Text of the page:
Five men and 5 women are ranked according to their scores on an examination. Assume that no two scores are alike and all 10! possible rankings are equally likely. Let X denote the highest rank-ing achieved by a woman. (For instance, X = 1 if the top-ranked person is female.) Find P{X = i}, i = 1, 2, 3, . . . , 8, 9, 10.

Five men

SnakeOil

Answered by Aaron 3 years ago

Start with P(X=1),

$$P(X=1)=\frac{C(5,1) \cdot C(9,4) \cdot 4! \cdot 5!}{10!}=\frac{1}{2}$$

the term $C(5,1)$ is the number of ways to choose the top ranked female, then $C(9,4)$ ways to choose the four remaining women and 4! ways to arrange them, and 5! ways to arrange the men.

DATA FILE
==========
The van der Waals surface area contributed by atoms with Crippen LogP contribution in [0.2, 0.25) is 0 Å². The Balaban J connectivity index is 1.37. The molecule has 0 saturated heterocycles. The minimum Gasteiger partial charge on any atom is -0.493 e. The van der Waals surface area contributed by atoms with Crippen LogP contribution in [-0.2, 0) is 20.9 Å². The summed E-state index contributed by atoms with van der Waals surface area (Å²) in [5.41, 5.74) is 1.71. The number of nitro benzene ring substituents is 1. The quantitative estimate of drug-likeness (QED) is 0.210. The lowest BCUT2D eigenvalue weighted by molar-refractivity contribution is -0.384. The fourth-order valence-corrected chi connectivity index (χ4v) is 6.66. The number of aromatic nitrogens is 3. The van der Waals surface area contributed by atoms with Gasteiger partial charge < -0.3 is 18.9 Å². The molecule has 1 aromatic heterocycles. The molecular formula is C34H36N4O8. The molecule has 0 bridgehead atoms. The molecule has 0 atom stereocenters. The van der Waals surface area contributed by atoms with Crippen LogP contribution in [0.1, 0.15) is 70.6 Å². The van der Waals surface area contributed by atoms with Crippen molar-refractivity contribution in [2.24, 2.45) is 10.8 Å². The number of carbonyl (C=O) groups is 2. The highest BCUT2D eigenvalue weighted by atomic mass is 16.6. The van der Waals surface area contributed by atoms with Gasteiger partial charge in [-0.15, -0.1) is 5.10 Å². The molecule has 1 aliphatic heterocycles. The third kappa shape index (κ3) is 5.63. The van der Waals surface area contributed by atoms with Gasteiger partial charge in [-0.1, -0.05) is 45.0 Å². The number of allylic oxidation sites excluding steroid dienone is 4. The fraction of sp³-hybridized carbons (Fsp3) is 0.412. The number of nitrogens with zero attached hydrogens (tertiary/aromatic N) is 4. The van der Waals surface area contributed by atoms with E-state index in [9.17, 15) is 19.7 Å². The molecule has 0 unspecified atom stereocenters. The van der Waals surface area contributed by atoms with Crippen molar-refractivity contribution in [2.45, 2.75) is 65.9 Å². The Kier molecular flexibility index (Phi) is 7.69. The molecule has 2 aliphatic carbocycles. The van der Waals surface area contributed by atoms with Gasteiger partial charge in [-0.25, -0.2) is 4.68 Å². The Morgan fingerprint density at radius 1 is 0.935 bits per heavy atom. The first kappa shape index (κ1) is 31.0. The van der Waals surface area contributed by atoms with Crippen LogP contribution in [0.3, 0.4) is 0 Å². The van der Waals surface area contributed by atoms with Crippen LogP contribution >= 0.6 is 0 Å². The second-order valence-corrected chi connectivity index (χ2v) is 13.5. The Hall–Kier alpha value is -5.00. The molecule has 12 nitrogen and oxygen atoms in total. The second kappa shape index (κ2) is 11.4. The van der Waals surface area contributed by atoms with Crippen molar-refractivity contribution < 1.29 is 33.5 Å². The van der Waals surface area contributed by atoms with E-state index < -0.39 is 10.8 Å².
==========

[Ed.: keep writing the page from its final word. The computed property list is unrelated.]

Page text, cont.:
Next we have P(X=2),

$$P(X=2)=\frac{C(5,1) \cdot C(8,4) \cdot 4! \cdot C(5,4) \cdot 4!}{10!}=\frac{5}{18}$$

we have $C(5,1)$ ways to pick the woman at position 2. Then we have $C(8,4)$ to pick the remaining slots to the right of this woman and 4! ways to arrange them. There are then 8-4=4 slots left to place the men into and $C(5,4)$ ways to pick the four men to fill these spots and 4! ways to order them.

$$P(X=3)\frac{C(5,1)\cdot C(7,4) \cdot 4! \cdot C(5,3) \cdot 3! \cdot 2!}{10!}=\frac{5}{36}$$

proceed in this manner making sure that your probabilities add up to 1 in the end.

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Asked: 3 years ago